smokingRant on…

Today I took my kids to Kindergarten- a task that is usually my husband’s, but he had to rush off for a meeting. It’s a task I enjoy doing- once in a while. I like it because I see the other half of the families that I see in the afternoon – it looks like our routine of Daddy-drop-off and Mummy-pick-up (or vice-versa) is repeated all over the city.

However, today I didn’t enjoy it quite so much. I was a bit shocked actually. And then I was indignant. And now I’m writing about it.

Smoking. I couldn’t believe the number of parents (I’ll assume they were) walking along the street with their children, and smoking. One even with the baby in a sling- puffing away over her head, using her as an ash tray for all I know. Ok, for most of you smokers, this was the first trip out of the house today, and you are proud to say that you don’t smoke at home any more (probably not true). So this was the first chance you had to fill your lungs with the ‘good stuff’. You just couldn’t wait to get your little ones that 500 metres down the road to drop them off first, before lighting up. Really? Really??

I love Austria- with all its pros and cons and quirks. Dogs are allowed everywhere. Dog poo is allowed everywhere. But Austrians like order. It is hugely frowned upon for a pedestrian to cross the road on a red light. And the underground network of Vienna runs amazingly on time and is kept remarkably clean. But smoky air in cafes and restaurants has been widely tolerated for years. In playgrounds, parents and grandparents push swings with one hand and take a drag with the other. It’s a smoker’s paradise, but even die-hard smokers, when arriving in Austria, get a bit of a shock on seeing the clouds of blue haze filling bars and restaurants, long after the rest of western and central Europe stubbed out puffing in public places. Even Vienna’s General Hospital has a “Tabak” selling cigarettes (for less than €5) right in the entrance, and a cigarette vending machine outside for when the “Tabak” is closed. Come on! Have they really no clue here?!

Smoking is seen as a culture here. Forget the health implications.

Austria has one of the highest rates of smoking in Europe, particularly among young people: 33% of Austrians smoke regularly, according to a 2012 Eurobarometer study. Only Greeks, Bulgarians and Latvians smoke more (although the law in Latvia now classifies smoking in the vicinity of underage children as child abuse, and punished respectively).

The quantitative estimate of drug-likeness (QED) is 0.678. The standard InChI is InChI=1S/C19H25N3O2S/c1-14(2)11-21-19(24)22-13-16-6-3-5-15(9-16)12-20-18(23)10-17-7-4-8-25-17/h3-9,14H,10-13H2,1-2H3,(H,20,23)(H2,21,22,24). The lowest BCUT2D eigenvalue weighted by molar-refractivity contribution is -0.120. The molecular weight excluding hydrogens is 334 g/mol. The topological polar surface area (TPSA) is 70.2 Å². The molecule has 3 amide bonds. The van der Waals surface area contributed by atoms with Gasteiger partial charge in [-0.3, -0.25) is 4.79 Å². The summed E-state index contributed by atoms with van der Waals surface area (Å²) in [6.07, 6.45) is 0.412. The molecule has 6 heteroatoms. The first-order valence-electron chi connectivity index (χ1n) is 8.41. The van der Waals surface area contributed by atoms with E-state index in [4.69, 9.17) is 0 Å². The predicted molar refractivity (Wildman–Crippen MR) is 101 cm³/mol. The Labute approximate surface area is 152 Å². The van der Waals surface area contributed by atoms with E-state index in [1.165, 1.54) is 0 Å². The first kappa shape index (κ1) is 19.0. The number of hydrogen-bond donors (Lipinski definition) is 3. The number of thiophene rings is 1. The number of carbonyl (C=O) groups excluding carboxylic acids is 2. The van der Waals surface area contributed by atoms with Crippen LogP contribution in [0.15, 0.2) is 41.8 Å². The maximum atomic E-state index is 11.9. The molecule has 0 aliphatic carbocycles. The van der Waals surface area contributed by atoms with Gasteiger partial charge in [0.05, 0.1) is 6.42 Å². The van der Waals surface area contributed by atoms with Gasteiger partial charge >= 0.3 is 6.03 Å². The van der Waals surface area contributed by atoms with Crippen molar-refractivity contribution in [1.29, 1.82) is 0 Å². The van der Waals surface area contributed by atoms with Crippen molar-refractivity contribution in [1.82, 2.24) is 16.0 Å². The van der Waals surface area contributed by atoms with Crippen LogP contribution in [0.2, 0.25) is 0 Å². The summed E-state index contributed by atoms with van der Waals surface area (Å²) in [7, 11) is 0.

How is it that even Russia has beaten Austria to the line? Starting next month, smoking in a private vehicle with a minor in the UK will be illegal. A few US states already have laws in place that prevent people from smoking in cars around children. Greece- the country with the highest rate of tobacco consumption (more than 40%) in the European Union- has managed to bring appropriate laws into place. The current Austrian law of a partial smoking ban was set up to fail- this is why the government has finally announced plans to introduce a total smoking ban in cafes and restaurants. By 2018. Hahaha.

As the organisation “Tobacco- free kids” warns us: “smoking can seriously harm kids while they are still young. Aside from the immediate bad breath, irritated eyes and throat and increased heartbeat and blood pressure, short-term harms from youth smoking include respiratory problems, reduced immune function, increased illness, tooth decay, gum disease and pre-cancerous gene mutations”.

So why do kids start smoking in the first place?

  • Their parents are smokers.
  • Peer pressure – their friends encourage them to try cigarettes, and to keep smoking.
  • They see smoking as a way of rebelling and showing independence.
  • They think that everyone else is smoking, and that they should, too.
  • Tobacco advertising targets teenagers.

The majority of children in elementary school and the early part of middle school have never tried a cigarette. Most will tell you that they will never smoke cigarettes. But as they get older, some will become more open to the idea of smoking. Cigarette companies shape their advertising campaigns to portray smokers as cool, sexy, independent, fun, attractive, and living on the edge – images that are appealing to many teens. As a result, they try smoking and many get hooked. Only 5% of high-school-age smokers believe they’ll still be smoking 5 years after graduation but they don’t understand how difficult quitting can be. Research shows that after 8 years, 75% of those smokers will still be using some form of tobacco.

The best ways to prevent your children from smoking are to:

  • Make, and abide by, strong rules that exclude smoking from your house.
  • If you smoke, quit. It’s important to set a good example.
  • If you do smoke, let your children know that you made a mistake by starting and will try to stop.
  • Never smoke in front of children, offer them cigarettes, or leave cigarettes where they can find them.
  • Encourage your children to get involved in activities that prohibit smoking, including sports.
  • Keep talking to your children about the dangers of smoking. If friends or relatives have died from tobacco-related illnesses, let your kids know.
  • Ask your children what they find appealing — or unappealing — about smoking.
  • Discuss ways to respond to peer pressure about smoking.
  • Know if your kids’ friends use tobacco. Encourage your children to walk away from friends who don’t recognize or respect their reasons for not smoking.

Would any of this work in Austria? It’s as much educating the adults into not smoking, or at least not smoking in front of their children. Maybe if advertisements showed the harmful effects smoking has on your dog we would have more luck.

Rant over.

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